“We could release a hang-drum odyssey with seagull noises and somebody would still say it sounds like Tool!” Wheel have no time for outdated comparisons

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In the two years since Resident Human, Wheel have undergone internal changes that very nearly destroyed them. But the Finnish-Anglo band have bounced back with the more experimental Charismatic Leaders. Singer and guitarist James Lascelles tells Prog about the challenges behind creating their third studio album.

The last time Prog spoke to Wheel, the future looked bright. The Anglo-Finnish band were about to release their second album, Resident Human, and frontman James Lascalles seemed in good spirits as he discussed mindfulness and the benefits of yoga and exercise, explaining how they’d helped him work through issues that had caused him to “completely burn out” in summer 2020. Only, Lascelles wasn’t out of the woods yet.

“It took me quite a while to bounce back,” he admits. “Resident Human was a very odd place to be, for all of us. In many ways I think recording it was the only thing holding me together. All my paid work in Finland had stopped and I was just trying to grind away.

“Eventually I got a job in a factory,” he continues. “For a moment it looked like our career was done; 2019 had been such an amazing year for us, so it really felt like this profound sense of loss. We really weren’t sure where we’d go from there, so I think there was a lot of pain and confusion that went into the album. Life and death, considering our place in the cosmos... that kind of stuff.”

Three years on, Wheel are in motion again. Returning to the road after the pandemic helped establish a sense of momentum they’ve carried forward to their bold new album, Charismatic Leaders. They’ve also rediscovered a sense of heft that made them rising prog metal stars in the first place. Three albums in and almost a decade since they formed, Wheel are coming into their own.

“‘Formed’” is a strong word,” Lascalles says. “Originally it was all just a demo on my computer I’d done with my old band in the UK many, many years earlier. That ended up being the material for our debut EP [The Path]. We’ve come a long way.”

When James moved from the leafy English county of Hertfordshire to the cosmopolitan city of Helsinki in the early 2010s, he knew there were no certainties. He also knew he needed a change of scenery, and that Finland had some of the finest musicians on the planet – perfect for realising his dreams.

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“The most profound difference was just how well-trained all the Finnish musicians are,” he explains. “Here, you could go to the smallest bar in the most remote town to see a band and they would be breathtakingly spectacular.”

Whatever magic ingredient that Finnish musicians added to the mix, it worked. In 2017, The Path landed Wheel on the radar of fellow Helsinki resident Paavo Lötjönen of Apocalyptica, who introduced them to his band’s management. “Their business know-how and support has been indispensable in the rise of Wheel,” Lascelles says.

This album keeps the density of Moving Backwards but also has the live energy of Resident Human

Two years later, they were ready with their debut album, Moving Backwards. Switching between propulsive alt metal choruses and idiosyncratic time signatures and polyrhythms, it was clearly indebted to Karnivool and Tool – but nonetheless marked Wheel as a distinctive prog metal force in their own right.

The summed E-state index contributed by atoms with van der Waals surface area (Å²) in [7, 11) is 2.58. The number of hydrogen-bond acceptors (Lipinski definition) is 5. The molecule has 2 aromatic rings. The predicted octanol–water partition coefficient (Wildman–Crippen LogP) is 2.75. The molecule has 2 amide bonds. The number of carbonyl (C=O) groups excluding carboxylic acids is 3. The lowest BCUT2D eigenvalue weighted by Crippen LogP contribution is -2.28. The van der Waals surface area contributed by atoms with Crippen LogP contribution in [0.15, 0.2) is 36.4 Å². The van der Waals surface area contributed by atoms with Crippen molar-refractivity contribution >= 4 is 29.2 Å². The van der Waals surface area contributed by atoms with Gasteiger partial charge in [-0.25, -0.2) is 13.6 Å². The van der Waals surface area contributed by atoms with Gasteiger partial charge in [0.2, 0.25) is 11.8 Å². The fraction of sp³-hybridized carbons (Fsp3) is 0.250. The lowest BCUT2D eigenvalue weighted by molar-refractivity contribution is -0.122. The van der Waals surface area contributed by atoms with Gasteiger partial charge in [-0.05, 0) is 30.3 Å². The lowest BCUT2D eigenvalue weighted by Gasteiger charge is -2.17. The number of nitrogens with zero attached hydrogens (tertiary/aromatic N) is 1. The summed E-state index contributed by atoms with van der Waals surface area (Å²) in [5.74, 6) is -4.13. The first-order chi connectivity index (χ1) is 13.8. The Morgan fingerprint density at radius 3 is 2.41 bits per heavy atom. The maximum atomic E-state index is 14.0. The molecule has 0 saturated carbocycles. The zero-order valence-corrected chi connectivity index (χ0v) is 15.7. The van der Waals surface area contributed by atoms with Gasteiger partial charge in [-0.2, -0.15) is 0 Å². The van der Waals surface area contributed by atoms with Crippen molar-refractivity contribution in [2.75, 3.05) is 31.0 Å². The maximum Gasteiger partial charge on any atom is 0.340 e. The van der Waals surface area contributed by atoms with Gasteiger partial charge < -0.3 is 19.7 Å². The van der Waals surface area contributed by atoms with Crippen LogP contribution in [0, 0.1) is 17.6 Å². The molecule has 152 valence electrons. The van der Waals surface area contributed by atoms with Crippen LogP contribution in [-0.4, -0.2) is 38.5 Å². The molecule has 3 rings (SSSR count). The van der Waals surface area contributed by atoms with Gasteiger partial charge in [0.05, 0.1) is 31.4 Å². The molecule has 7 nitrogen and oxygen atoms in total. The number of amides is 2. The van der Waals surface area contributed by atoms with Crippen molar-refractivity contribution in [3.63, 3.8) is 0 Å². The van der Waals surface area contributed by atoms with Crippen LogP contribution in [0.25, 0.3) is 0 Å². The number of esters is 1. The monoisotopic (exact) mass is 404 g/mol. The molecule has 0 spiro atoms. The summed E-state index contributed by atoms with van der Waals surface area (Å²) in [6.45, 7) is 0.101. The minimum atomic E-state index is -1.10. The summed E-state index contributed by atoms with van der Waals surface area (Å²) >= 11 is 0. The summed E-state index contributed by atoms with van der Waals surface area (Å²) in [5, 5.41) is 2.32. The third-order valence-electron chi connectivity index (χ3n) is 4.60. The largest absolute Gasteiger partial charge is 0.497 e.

Moving Backwards was very processed and mechanical – which is actually what we wanted, as it fit the themes of the music,” Lascelles explains. “By contrast, Resident Human was very live and open, because we’d been touring the year before and wanted to capture a better sound. This album is a happy medium: it keeps the density of Moving Backwards but also has the live energy of Resident Human.”

Speaking ahead of the release of Charismatic Leaders, Lascelles is in a sunnier place, figuratively and literally. The singer and guitarist is enjoying some much-needed R&R in the Spanish city of Barcelona. “Plus, it beats Finnish winter,” he adds. “As of maybe the end of last year, I’ve got back to normal productivity and creativity for the first time in a long time.”

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That doesn’t mean Charismatic Leaders came without its challenges. “Our bassist, Aki Virta, left during the recording process. He has a very young family and had been missing them whenever we went out on tour, so the timing just wasn’t great. We also had technical problems; we didn’t have lyrics finished... all these minor and not-so-minor fuck-ups during the process. But I’m really proud of how we’ve handled it, because it’s turned out super-well.”

This pride in the material is matched by the vibrancy of the album itself. Recorded with engineers/co-producers Daniel Bergstrand and Fredrik Thordendal of Meshuggah, the LP captures Wheel at their most insistent and forceful, in stark contrast to the more meditative tone of Resident Human.

We were pretty sure we had a very heavy album, especially compared to Resident Human, which had more of a psychedelic side

Opener Empire rampages out the gates atop riffs that could come from arena-sized metal acts like Alter Bridge, while Porcelain and Submission drift on ocean-deep melodies closer in style to Mastodon or Deftones. “From the start, we were pretty sure we had a very heavy album,” Lascelles says. “Especially compared to Resident Human, which had more of a psychedelic side. Fredrik and Daniel worked on it for 16 hours a day for about three weeks.”